8.1.1. Leveraging third party infrastructure

There are several ways to make datasets available for others:

  • You can publish your dataset to a repository with annex support such as GIN or the OSF[1]. This is the easiest way to share datasets and all their contents. Read on in the section Walk-through: Dataset hosting on GIN or consult the tutorials of the datalad-osf extension to learn how to do this.

  • You can publish your dataset to a repository hosting service, and configure an external resource that stores your annexed data. Such a resource can be a private web server, but also a third party services cloud storage such as Dropbox, Google, Amazon S3 buckets, Box.com, owncloud, sciebo, or many more.

  • You can export your dataset statically as a snapshot to a service such as Figshare or the OSF[1].

  • You can publish your dataset to a repository hosting service and ensure that all dataset contents are either available from pre-existing public sources or can be recomputed from a run record.

8.1.2. Dataset contents and third party services influence sharing

Because DataLad datasets are Git repositories, it is possible to datalad push (manual) datasets to any Git repository hosting service, such as GitHub, GitLab, GIN, Bitbucket, Gogs, or Gitea. You have already done this in section YODA-compliant data analysis projects when you shared your midterm_project dataset via GitHub.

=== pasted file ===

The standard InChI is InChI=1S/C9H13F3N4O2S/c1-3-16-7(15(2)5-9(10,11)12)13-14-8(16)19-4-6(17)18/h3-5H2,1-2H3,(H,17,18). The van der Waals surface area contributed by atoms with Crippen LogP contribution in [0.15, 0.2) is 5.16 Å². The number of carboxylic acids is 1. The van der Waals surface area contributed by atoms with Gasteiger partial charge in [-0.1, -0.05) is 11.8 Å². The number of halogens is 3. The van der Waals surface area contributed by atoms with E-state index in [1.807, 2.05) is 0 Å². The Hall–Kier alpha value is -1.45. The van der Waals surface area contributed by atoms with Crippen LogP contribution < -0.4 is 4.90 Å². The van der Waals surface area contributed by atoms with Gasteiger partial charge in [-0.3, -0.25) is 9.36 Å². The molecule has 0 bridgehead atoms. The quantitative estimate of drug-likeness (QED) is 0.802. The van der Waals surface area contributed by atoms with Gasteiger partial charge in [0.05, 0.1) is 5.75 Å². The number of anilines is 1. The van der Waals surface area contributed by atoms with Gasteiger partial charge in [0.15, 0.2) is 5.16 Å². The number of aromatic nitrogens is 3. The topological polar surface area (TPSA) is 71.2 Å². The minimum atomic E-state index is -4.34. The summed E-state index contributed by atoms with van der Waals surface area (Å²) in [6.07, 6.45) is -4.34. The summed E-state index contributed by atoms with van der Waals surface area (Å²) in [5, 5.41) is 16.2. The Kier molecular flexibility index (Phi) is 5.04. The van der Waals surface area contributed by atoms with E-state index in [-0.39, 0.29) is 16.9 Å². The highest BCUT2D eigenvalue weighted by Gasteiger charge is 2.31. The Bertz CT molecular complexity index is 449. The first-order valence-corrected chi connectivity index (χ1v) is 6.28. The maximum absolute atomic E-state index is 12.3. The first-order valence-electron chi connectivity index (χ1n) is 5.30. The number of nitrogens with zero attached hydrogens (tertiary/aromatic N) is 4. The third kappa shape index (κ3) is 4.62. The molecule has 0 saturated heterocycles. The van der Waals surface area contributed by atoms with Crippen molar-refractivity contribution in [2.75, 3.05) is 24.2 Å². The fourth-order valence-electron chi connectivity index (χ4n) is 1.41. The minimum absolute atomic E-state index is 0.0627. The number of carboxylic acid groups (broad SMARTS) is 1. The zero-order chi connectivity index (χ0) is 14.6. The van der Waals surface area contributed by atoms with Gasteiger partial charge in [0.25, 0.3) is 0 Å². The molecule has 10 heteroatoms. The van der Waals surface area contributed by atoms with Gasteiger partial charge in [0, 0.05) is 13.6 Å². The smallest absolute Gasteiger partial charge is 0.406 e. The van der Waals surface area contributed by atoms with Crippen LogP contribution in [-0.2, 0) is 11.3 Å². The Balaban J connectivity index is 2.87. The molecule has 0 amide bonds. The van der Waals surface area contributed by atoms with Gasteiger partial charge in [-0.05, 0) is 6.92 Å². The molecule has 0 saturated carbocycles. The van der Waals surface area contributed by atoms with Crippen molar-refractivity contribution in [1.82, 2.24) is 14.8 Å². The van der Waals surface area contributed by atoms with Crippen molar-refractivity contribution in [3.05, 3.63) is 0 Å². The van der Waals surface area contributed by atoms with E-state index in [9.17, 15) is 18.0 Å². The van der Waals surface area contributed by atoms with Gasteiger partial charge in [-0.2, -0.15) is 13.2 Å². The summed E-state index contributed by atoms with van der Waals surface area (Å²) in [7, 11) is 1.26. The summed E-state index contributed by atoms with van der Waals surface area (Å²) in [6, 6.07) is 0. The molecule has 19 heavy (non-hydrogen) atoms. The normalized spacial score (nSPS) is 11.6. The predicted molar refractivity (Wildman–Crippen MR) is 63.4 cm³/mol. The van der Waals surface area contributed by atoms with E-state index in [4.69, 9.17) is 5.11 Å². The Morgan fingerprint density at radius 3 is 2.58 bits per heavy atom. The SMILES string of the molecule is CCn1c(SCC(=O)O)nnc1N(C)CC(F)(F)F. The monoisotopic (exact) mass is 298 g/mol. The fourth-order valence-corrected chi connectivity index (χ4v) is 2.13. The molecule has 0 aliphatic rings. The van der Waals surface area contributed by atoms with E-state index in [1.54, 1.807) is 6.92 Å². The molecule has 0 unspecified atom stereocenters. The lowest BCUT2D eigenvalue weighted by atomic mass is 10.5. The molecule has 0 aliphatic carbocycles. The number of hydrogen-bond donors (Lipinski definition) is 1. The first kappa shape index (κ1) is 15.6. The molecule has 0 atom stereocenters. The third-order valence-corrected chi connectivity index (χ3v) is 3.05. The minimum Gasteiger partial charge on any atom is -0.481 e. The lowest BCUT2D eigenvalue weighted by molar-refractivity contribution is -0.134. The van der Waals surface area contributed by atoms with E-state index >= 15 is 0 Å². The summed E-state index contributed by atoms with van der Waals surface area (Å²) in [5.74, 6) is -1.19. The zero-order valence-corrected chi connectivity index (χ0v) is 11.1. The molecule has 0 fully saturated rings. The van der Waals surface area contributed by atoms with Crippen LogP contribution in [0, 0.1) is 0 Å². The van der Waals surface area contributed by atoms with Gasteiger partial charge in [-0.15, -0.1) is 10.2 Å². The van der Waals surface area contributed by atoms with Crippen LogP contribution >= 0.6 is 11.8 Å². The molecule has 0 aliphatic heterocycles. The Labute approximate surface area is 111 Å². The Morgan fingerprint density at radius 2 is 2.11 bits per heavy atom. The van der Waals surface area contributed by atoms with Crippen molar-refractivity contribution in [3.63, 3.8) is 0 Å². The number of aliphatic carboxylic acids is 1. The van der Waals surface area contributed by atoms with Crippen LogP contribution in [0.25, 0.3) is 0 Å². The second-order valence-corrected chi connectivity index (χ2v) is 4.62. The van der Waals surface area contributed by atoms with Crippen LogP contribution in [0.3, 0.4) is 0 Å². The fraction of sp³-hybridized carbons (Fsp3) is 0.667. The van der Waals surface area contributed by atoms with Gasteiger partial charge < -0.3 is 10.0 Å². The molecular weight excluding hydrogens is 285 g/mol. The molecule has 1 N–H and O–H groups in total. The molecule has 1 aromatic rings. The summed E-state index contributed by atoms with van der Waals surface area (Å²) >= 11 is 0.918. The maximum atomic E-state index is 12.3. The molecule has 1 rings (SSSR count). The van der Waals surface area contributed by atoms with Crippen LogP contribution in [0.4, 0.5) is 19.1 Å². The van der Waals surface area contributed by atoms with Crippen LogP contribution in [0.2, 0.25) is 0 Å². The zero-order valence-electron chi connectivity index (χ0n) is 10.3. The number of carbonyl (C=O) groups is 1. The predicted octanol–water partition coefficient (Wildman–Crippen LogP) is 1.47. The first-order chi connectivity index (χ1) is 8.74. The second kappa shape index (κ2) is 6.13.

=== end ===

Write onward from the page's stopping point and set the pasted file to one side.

However, most Git repository hosting services do not support hosting the file content of the files managed by git-annex. For example, the results of the analysis in section YODA-compliant data analysis projects, pairwise_comparisons.png and prediction_report.csv, were not published to GitHub: There was meta data about their file availability, but if a friend cloned this dataset and ran a datalad get command, content retrieval would fail because their only known location is your private computer to which only you have access. Instead, they would need to be recomputed from the run record in the dataset.